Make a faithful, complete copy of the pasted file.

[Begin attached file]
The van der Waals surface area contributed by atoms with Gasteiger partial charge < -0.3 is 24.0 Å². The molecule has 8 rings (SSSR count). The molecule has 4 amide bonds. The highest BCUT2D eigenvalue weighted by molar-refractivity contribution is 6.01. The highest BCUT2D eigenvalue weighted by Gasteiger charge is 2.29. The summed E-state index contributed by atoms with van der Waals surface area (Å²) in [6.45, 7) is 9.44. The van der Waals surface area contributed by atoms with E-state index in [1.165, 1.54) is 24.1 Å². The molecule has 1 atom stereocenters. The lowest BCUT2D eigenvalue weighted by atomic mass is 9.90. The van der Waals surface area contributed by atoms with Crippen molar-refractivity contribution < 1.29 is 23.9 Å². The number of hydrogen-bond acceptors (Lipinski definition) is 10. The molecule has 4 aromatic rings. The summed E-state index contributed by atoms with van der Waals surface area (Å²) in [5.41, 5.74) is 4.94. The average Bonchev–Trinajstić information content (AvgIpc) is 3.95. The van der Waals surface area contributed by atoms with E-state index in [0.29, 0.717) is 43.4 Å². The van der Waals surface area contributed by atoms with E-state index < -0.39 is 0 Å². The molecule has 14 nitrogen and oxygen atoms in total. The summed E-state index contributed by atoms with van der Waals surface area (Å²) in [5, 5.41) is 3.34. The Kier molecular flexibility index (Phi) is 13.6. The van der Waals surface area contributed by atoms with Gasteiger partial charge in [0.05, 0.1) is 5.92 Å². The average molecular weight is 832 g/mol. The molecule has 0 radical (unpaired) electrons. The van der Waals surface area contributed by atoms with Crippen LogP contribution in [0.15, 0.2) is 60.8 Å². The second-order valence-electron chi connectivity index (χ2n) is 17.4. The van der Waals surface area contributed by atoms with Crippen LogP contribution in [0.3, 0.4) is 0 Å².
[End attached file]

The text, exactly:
The van der Waals surface area contributed by atoms with Gasteiger partial charge < -0.3 is 24.0 Å². The molecule has 8 rings (SSSR count). The molecule has 4 amide bonds. The highest BCUT2D eigenvalue weighted by molar-refractivity contribution is 6.01. The highest BCUT2D eigenvalue weighted by Gasteiger charge is 2.29. The summed E-state index contributed by atoms with van der Waals surface area (Å²) in [6.45, 7) is 9.44. The van der Waals surface area contributed by atoms with E-state index in [1.165, 1.54) is 24.1 Å². The molecule has 1 atom stereocenters. The lowest BCUT2D eigenvalue weighted by atomic mass is 9.90. The van der Waals surface area contributed by atoms with Crippen molar-refractivity contribution < 1.29 is 23.9 Å². The number of hydrogen-bond acceptors (Lipinski definition) is 10. The molecule has 4 aromatic rings. The summed E-state index contributed by atoms with van der Waals surface area (Å²) in [5.41, 5.74) is 4.94. The average Bonchev–Trinajstić information content (AvgIpc) is 3.95. The van der Waals surface area contributed by atoms with E-state index in [0.29, 0.717) is 43.4 Å². The van der Waals surface area contributed by atoms with E-state index < -0.39 is 0 Å². The molecule has 14 nitrogen and oxygen atoms in total. The summed E-state index contributed by atoms with van der Waals surface area (Å²) in [5, 5.41) is 3.34. The Kier molecular flexibility index (Phi) is 13.6. The van der Waals surface area contributed by atoms with Gasteiger partial charge in [0.05, 0.1) is 5.92 Å². The average molecular weight is 832 g/mol. The molecule has 0 radical (unpaired) electrons. The van der Waals surface area contributed by atoms with Crippen LogP contribution in [0.15, 0.2) is 60.8 Å². The second-order valence-electron chi connectivity index (χ2n) is 17.4. The van der Waals surface area contributed by atoms with Crippen LogP contribution in [0.3, 0.4) is 0 Å².